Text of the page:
Lenin's "Imperialism..."

Chris Bailey chrisbailey at gn.apc.org
Tue Aug 15 13:51:49 MDT 1995


OK Chris,

If you think I should go first I am willing to do so.
However, I still maintain that it is Will that is making an
unjustified assertion in saying that Lenin's position was "a powerful
description of the world economy" etc. Just because most of us in the
Marxist movement (including me of course) have been unthinkingly
saying things like that for a long time doesn't make it any less so.

It is time for a thorough reassessment of many things. In this context
I believe Will has been and is raising very pertinent questions. I
stress again that I strongly support what he is trying to do. At my
insistence the next issue of _New Interventions_ is carrying his
latest piece on workers' internationalism and is making it a central
theme (How's that for a subtle plug!).

However, I do think there is a problem Will is avoiding and it glares
through his mailing on this subject. How can you call for a thorough
reassessment of the *new stage* capitalism has reached whilst still
giving full backing to Lenin's "Imperialism, the *highest* stage of
capitalism". Lenin's position was that imperialism represented the
*final*, *decaying* stage of capitalism. This theme is totally central
to and inseparable from the whole theory.

Such questions must surely force us to re-examine Lenin's position. To
proceed to a new analysis of world capitalism without doing this would
be both dishonest and theoretically inadequate.

I believe that any serious examination of Lenin's theory of
imperialism reveals glaring problems with it. Not least of these is
the fact that it is based on totally inadequate data - mainly the
early writings of Hobson and a book by Hilferding. Much of Lenin's
interpretation of even these limited sources was drawn directly from
Bukharin's earlier book on imperialism and was therefore second hand.

Hobson's book was totally flawed as Eric Hobsbawm points out:

"Since British capital exports expanded enormously in the last third
of the century, and indeed the income from such investments became
essential for the British balance of payments, it was natural enough
to connect the 'new imperialism' with capital exports, as J A Hobson
did. But there is no denying that very little indeed went to the new
colonial empire: most of British foreign investment went to the
rapidly developing and generally old white-settler colonies, soon to
be recognized as virtually independent 'dominions' (Canada, Australia,
New Zealand, South Africa), and to what might be called 'honary'
dominions such as Argentina and Uruguay, not to mention the USA." _The
Age of Empire_. Page 66.

Hilferding's analysis of "finance capital" and the special role of the
banks was based almost entirely on unique developments in *German*
capitalism. These developments were not repeated in the same form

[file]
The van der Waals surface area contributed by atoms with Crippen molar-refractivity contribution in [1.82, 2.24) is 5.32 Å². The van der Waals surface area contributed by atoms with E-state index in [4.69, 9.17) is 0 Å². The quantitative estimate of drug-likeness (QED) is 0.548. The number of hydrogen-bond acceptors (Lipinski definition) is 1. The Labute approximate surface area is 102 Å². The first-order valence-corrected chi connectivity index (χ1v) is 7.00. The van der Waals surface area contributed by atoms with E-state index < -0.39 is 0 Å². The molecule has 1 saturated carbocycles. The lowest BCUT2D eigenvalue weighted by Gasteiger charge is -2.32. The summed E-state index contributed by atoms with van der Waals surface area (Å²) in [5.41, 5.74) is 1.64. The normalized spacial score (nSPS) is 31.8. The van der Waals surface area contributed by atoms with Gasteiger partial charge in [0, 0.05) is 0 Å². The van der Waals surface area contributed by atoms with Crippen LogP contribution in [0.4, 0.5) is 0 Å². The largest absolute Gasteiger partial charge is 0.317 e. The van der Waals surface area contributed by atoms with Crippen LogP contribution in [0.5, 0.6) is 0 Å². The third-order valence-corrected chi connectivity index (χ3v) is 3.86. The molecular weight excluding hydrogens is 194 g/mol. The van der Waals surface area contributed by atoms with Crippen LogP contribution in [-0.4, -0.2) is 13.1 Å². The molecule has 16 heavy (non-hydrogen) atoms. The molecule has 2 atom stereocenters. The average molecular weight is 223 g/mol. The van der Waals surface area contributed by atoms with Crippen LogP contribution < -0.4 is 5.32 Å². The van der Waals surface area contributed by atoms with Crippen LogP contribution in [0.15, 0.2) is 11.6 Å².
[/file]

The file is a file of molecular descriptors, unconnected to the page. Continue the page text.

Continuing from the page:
elsewhere. In Britain the financing of industry has traditionally been
raised via the stock market; the role of the banks has been secondary.
It was precisely the limited nature of the stock market in Germany
that gave the banks a special predominant role. I think Rakesh's
questions are very relevant here and need some thinking about. Finance
capital in so far as it exists as a separate entity has taken many
different forms. Hilferding's definition (adopted by Lenin) is based
on peculiar German developments.

Beginning from this totally flaky foundation Lenin attempted to
explain the collapse of the second international by postulating that
this was due to the existence of a 'labour aristocracy' financed by
imperialist 'super-profits'. I have spent more than thirty years as a
Marxist working in the British and international trade union movement.
This has often involved me in conflicts with the predominantly
nationalist ideology in the working class. I am now convinced that
Lenin's theory is *totally useless* as a guide to such work. It's
useless because its wrong, and worse still it actually promotes some
forms of nationalism as legitimate for socialists to support. As
Luxemburg correctly pointed out, there is a world of difference
between opposing national oppression, the duty of all socialists, and
advocating a "right to self determination" - a nationalist not a
socialist demand.

Lenin's theory of imperialism, supposedly analysing the development of
capitalism after Marx's death, has dominated the Marxist movement not
through the power of its analysis, but through the continued state
power of the Soviet bloc. That has now gone. Good. As Rosa Luxemburg
once said, "there is nothing more beneficial to revolution than plain
blunt truth."

The development of capitalism after Marx still needs to be understood.
In particular, we need to explain the prolonged growth of
protectionism and the increasing power of the nation state after 1870
which Marx did not anticipate. Lenin's theory of imperialism was
certainly an attempt to grasp this. It was, however, wrong and has
stood in the way of further attempts to comprehend the real
developments.

Chris Bailey


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